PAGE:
"UANI (United Against Nuclear Iran, a US-based organisation that seeks to prevent Iran acquiring a nuclear weapons capability) has called on Wärtsilä to end its, according to UANI, 'irresponsible' business activities. UANI says that Wärtsilä, through its agents and licensees, provides technology and marine diesel engines to Chinese shipbuilders that are currently building oil tankers for the Iranian regime. It says that: 'Wärtsilä’s activities are of particular concern given that the international community is attempting to isolate Iran via its shipping industry, and new tankers greatly assist the regime in attempting to overcome such efforts.' In a letter to Wärtsilä President & CEO, Björn Rosengren, UANI CEO, Ambassador Mark D. Wallace, wrote: 'Earlier this year, UANI launched its Shipping Campaign to compel international shippers, classification societies, P&I clubs and governments worldwide to cease their [Iran] business…In response to UANI’s campaign, members of the International Association of Classification Societies…ceased their classification of Iranian vessels... For example, Wärtsilä has reportedly supplied engines for IRISL vessels, and stated that it maintains an agent in Iran to handle future business with power plant and shipbuilding clients.' The letter mentions Wärtsilä’s involvement in 12 VLCCs being built in China for NITC. It says: 'Put simply, Wärtsilä is assisting the Iranian regime’s development of its most lucrative economic sector, the revenues from which go directly to fund the regime’s nefarious activities, including its nuclear program. In addition, Wärtsilä’s business in Iran includes a partnership with the Iran Heavy Diesel Engine Mfg Co... Wärtsilä’s apparent partnership with DESA is clearly unacceptable.' Wärtsilä has been requested to reply to the letter by 21 December, making its intentions clear with respect to its dealings with Iran." (The Motorship, "Wärtsilä under fire in US over Iran links," 12/19/2012)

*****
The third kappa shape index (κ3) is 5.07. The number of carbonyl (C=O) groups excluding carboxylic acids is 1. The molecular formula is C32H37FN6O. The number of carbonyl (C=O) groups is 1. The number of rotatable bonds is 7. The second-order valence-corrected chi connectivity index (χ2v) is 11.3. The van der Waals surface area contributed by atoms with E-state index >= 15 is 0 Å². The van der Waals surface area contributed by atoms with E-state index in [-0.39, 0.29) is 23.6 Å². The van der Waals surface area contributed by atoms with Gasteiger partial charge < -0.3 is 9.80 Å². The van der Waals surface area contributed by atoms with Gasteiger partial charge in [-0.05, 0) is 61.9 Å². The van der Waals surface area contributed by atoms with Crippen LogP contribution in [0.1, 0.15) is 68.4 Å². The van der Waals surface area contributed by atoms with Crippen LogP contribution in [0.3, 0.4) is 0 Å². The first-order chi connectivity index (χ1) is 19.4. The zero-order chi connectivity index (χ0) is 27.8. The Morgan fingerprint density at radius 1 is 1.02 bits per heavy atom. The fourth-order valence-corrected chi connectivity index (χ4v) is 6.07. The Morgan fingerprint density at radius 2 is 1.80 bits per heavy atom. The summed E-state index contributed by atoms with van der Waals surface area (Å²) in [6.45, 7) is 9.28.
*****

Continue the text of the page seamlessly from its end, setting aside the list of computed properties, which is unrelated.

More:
"Wartsila Corporation, a Finnish manufacturer of ship engines, has built power plants in Iran and in 2002 supplied engines for Islamic Republic of Iran Shipping Line (IRISL) container ships. IRISL is a state-owned shipping company which was later blacklisted by the United States for facilitating the transfer of military cargo to Iran. Wartsila also has received federal contracts to provide, among others, engine parts to the Coast Guard. A Wartsila spokesman, Atte Palomaki, said that the company operates in full compliance with sanctions, as it did when it supplied engines to a German shipyard building IRISL ships. "At that time IRISL was not on any blacklist," he said, adding that since then the company has not supplied IRISL with any engines, nor would it because of the blacklisting. He said the company does have an agent in Iran who is paid on a commission basis to service other power plant and shipbuilding customers, but characterized the company's sales efforts there as a "minor activity." As the United States lobbies for tough new sanctions, Mr. Palomaki said Wartsila is keeping a watchful eye on the situation and its business in Iran: "We have concerns in the sense that the U.S. Navy is an important customer for us," he said. "We want to be very careful."
From 2000-2009, the company was the recipient of $95.4 million US federal funds. Their business in Iran is currently active. (The New York Times, "Profiting from Iran, and the US", 3/6/2010)
The enormous New York State Common Retirement Fund plans to divest $86.2 million in investments from nine companies doing business in Sudan and Iran...The decision comes after two years of reviewing these companies, the potential risk of the investments and, in some cases, humanitarian efforts in these countries."We don't expect our investments to benefit regimes that support genocide and terrorism," said DiNapoli. The fund plans to divest out of $86 million in Gazprom (OGZPY), Inpex (1605.TO), Lukoil (LUKOY), Oil And Natural Gas Corp (500312.BY), OMV (OMVKY), Petroleo Brasilia (PBR), Statoil (STO), Wartsila OYJ and Sinopec Corp. DiNapoli said the firms were chosen because "they failed to respond or we were not satisfied with their responses" when asked to provide information to the fund on the investments and their risks. (Wall Street Journal, "NY Comptroller To Divest $86.2M In State Pension Fund Investments," 6/30/09)
No response at this time.